Mix the tamarind puree, white wine, hot pepper sauce to taste (go easy -– you can always add more later) and salt to make the marinade. Tie the parsley stems and scallions greens in a bunch (to make a bouquet garni) and add to the marinade. Pour the marinade over the chicken pieces, mix well, and let marinate for at least 2 hours or overnight, in the refrigerator. I recommend marinating overnight, if time allows.

Preheat oven to 325°F.

In a large frying pan, brown the grated onions and chopped white parts of the scallions in the butter (or margarine). Add garlic and cook for 30 seconds. Remove the bouquet garni from the chicken, add the chicken pieces to the onion/garlic/scallion mixture and mix well.

Arrange the chicken pieces in a single layer in a baking pan, and spoon the marinade over the chicken. Bake in a 325F oven, turning the chicken and basting from time to time to allow even browning, until the meat is tender and the sauce is nice and thick, approximately 50-60 minutes. If the sauce seems to be thickening too quickly, add a bit of chicken stock or water during the cooking, as needed.

Garnish with chopped parsley. Serve with fresh creamed corn and additional hot pepper sauce on the side.

[Printer-friendly recipe.]

More recipes in The Perfect Pantry:

Pineapple shrimp curry
Spicy peanut sauce
Tahu goreng (tofu with peanut sauce)
Thai chicken curry
African-inspired squash and peanut soup

Disclosure: The Perfect Pantry earns a few pennies on purchases made through the Amazon.com links in this post. Thank you for supporting this site when you start your shopping here.


Yes, this is one on my watch for and must try list.
This chicken looks awesome rich beautiful.

This is so interesting, and my mouth is watering, too! I've never seen a photo of a tamarind pod, in fact, I knew very little about it, except that it was often a mysterious ingredient sometimes mentioned on a menu.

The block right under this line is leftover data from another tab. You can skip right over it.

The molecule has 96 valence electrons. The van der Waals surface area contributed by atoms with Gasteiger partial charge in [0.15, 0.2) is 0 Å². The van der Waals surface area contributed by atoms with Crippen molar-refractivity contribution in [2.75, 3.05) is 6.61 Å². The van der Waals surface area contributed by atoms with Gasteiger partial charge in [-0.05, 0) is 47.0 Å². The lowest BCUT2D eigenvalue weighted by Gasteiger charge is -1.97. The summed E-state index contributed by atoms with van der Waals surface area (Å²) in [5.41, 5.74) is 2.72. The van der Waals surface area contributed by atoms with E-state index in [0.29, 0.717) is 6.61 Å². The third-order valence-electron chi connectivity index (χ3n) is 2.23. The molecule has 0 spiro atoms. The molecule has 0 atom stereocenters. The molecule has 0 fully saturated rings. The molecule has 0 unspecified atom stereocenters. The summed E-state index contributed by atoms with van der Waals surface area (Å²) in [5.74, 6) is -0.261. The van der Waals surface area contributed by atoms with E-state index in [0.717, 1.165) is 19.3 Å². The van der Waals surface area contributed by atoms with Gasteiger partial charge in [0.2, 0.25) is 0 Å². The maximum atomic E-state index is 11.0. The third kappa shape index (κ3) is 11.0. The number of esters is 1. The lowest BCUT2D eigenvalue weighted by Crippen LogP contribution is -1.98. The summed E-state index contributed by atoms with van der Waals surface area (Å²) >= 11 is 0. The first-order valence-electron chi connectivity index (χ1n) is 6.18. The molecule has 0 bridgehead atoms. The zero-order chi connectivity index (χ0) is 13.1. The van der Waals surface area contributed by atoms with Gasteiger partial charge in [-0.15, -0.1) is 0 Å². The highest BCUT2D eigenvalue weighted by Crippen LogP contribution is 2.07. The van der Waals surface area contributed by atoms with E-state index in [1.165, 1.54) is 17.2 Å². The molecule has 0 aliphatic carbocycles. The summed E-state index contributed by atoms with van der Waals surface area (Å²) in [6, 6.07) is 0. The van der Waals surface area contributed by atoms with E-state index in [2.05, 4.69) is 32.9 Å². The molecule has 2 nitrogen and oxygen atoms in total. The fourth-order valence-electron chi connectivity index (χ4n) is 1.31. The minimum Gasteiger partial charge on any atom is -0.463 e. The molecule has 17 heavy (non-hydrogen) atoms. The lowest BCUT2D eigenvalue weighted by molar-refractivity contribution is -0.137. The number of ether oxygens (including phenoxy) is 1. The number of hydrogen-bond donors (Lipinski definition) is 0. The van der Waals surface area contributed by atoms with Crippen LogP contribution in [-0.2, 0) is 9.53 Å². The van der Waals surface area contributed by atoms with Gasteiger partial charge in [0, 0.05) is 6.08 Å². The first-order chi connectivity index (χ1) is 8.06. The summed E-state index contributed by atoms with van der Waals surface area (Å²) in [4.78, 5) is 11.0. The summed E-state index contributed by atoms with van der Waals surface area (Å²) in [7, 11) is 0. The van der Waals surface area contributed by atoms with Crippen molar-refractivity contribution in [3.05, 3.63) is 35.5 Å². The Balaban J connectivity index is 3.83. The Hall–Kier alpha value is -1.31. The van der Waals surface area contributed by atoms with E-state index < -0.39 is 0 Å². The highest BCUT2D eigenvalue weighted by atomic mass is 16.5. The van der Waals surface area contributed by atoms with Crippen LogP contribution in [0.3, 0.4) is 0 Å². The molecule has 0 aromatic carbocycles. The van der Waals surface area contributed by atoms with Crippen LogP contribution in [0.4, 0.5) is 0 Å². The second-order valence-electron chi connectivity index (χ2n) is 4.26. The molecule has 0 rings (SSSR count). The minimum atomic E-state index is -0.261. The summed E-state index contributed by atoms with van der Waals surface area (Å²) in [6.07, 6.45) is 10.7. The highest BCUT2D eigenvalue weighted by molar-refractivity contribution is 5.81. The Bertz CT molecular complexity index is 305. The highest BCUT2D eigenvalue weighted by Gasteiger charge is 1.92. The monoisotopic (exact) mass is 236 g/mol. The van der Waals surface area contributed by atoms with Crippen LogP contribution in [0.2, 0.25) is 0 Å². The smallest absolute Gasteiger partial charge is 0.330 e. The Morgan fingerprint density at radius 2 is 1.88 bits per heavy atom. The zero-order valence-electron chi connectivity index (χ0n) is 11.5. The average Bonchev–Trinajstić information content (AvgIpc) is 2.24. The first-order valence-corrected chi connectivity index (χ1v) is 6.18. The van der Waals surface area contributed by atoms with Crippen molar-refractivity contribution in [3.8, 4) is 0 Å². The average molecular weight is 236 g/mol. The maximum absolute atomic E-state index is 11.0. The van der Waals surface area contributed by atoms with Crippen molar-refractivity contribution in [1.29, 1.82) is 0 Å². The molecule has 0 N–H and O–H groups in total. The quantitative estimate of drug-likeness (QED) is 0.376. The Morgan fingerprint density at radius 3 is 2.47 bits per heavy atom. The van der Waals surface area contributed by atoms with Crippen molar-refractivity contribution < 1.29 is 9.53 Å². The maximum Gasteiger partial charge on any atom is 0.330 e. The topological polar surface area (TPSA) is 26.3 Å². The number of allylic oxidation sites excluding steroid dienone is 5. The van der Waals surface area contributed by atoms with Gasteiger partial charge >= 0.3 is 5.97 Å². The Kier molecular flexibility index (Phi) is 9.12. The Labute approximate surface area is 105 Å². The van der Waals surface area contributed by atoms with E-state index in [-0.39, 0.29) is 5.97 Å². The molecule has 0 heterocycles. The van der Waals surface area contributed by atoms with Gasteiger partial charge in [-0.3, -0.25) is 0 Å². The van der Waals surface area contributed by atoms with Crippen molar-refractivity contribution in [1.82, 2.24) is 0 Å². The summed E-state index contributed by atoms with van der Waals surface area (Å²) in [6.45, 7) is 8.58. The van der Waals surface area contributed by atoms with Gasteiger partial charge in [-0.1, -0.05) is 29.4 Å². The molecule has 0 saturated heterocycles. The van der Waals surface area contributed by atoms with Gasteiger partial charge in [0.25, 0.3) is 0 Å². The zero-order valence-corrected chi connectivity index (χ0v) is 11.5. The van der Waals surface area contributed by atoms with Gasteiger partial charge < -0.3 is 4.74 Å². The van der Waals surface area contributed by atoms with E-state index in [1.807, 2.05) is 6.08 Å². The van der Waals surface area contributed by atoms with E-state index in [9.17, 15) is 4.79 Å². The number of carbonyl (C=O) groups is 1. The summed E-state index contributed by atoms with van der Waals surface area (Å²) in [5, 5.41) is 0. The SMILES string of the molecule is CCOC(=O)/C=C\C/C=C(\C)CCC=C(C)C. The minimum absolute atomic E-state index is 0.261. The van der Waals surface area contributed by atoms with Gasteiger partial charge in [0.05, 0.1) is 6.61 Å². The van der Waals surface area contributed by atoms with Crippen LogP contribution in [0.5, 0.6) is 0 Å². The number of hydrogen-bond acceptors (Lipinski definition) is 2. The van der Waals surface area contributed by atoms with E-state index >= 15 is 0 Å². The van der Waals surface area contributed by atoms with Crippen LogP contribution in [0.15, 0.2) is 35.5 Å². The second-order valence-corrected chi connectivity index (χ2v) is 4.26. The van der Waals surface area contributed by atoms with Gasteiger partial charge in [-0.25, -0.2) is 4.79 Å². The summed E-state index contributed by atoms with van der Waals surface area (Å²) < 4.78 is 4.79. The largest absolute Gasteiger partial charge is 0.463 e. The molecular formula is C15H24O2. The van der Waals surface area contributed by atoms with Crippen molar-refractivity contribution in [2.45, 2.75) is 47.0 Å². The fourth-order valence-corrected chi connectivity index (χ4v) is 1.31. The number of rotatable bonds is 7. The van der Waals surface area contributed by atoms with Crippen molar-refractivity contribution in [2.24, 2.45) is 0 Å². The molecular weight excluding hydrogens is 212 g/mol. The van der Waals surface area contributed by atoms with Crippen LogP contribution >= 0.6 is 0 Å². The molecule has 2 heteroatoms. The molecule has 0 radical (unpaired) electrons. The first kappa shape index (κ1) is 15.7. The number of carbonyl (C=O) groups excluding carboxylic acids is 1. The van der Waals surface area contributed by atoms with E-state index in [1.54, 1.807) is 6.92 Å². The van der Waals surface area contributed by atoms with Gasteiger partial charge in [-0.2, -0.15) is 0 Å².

I noticed tamarind paste in my Mediterranean grocery last week and wondered what to do with it. This sounds great, along with the drink with brown sugar. I'll have to get some paste the next time I go shopping. Thanks!

Oh fabulous! I have a packet of tamarind paste in my pantry that I bought because it looked interesting but never knew what to make with it. This looks wonderful and flavorful and I'll try it! Thanks!

Until today I had no idea that a tamarind tree even exists :) and you can use it in so many ways. Very interesting article Lynda, you live, you learn!

MyKitchenInHalfCups - Thanks! I just bought 2 quarts of fresh tamarind concentrate at a roadside stand on the way home from a week at the beach. I think this chicken will be on the Easter Weekend menu.

T.W.Barritt - I remember seeing pods for sale in an Indian market back in Waltham Massachusetts. I'm sure you'll find tons in NYC.

Janel - You're welcome! I'm going to experiment serving the juice for breakfast (along with a second more conventional offering) and see how it is received.

Jamie - It is good and very simple to make. I do recommend marinating overnight and I do like the zing of a nice dose of hot pepper. The sauce is a nice balance of hot, sweet, sour, and salt.

Monica - Glad you liked the piece - this whole information exchange thing is very rewarding.

What a gorgeous chicken dish. We do use tamarind back in the Philippines for a dish called sinigang.